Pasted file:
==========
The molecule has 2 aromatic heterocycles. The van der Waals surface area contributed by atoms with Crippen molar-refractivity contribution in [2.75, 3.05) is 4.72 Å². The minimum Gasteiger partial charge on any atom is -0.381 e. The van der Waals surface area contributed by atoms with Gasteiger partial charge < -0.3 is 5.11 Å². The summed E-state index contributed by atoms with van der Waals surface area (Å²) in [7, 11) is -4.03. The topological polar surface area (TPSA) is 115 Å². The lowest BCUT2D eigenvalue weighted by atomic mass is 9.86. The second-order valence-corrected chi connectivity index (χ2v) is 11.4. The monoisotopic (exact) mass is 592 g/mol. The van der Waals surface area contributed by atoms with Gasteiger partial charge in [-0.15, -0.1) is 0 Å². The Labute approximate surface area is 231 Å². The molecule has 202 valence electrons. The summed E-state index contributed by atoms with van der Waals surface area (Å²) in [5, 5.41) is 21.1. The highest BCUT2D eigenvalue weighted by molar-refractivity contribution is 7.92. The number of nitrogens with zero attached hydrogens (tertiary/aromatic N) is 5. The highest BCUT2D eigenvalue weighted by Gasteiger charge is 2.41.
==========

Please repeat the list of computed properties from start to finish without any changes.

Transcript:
The molecule has 2 aromatic heterocycles. The van der Waals surface area contributed by atoms with Crippen molar-refractivity contribution in [2.75, 3.05) is 4.72 Å². The minimum Gasteiger partial charge on any atom is -0.381 e. The van der Waals surface area contributed by atoms with Gasteiger partial charge < -0.3 is 5.11 Å². The summed E-state index contributed by atoms with van der Waals surface area (Å²) in [7, 11) is -4.03. The topological polar surface area (TPSA) is 115 Å². The lowest BCUT2D eigenvalue weighted by atomic mass is 9.86. The second-order valence-corrected chi connectivity index (χ2v) is 11.4. The monoisotopic (exact) mass is 592 g/mol. The van der Waals surface area contributed by atoms with Gasteiger partial charge in [-0.15, -0.1) is 0 Å². The Labute approximate surface area is 231 Å². The molecule has 202 valence electrons. The summed E-state index contributed by atoms with van der Waals surface area (Å²) in [5, 5.41) is 21.1. The highest BCUT2D eigenvalue weighted by molar-refractivity contribution is 7.92. The number of nitrogens with zero attached hydrogens (tertiary/aromatic N) is 5. The highest BCUT2D eigenvalue weighted by Gasteiger charge is 2.41.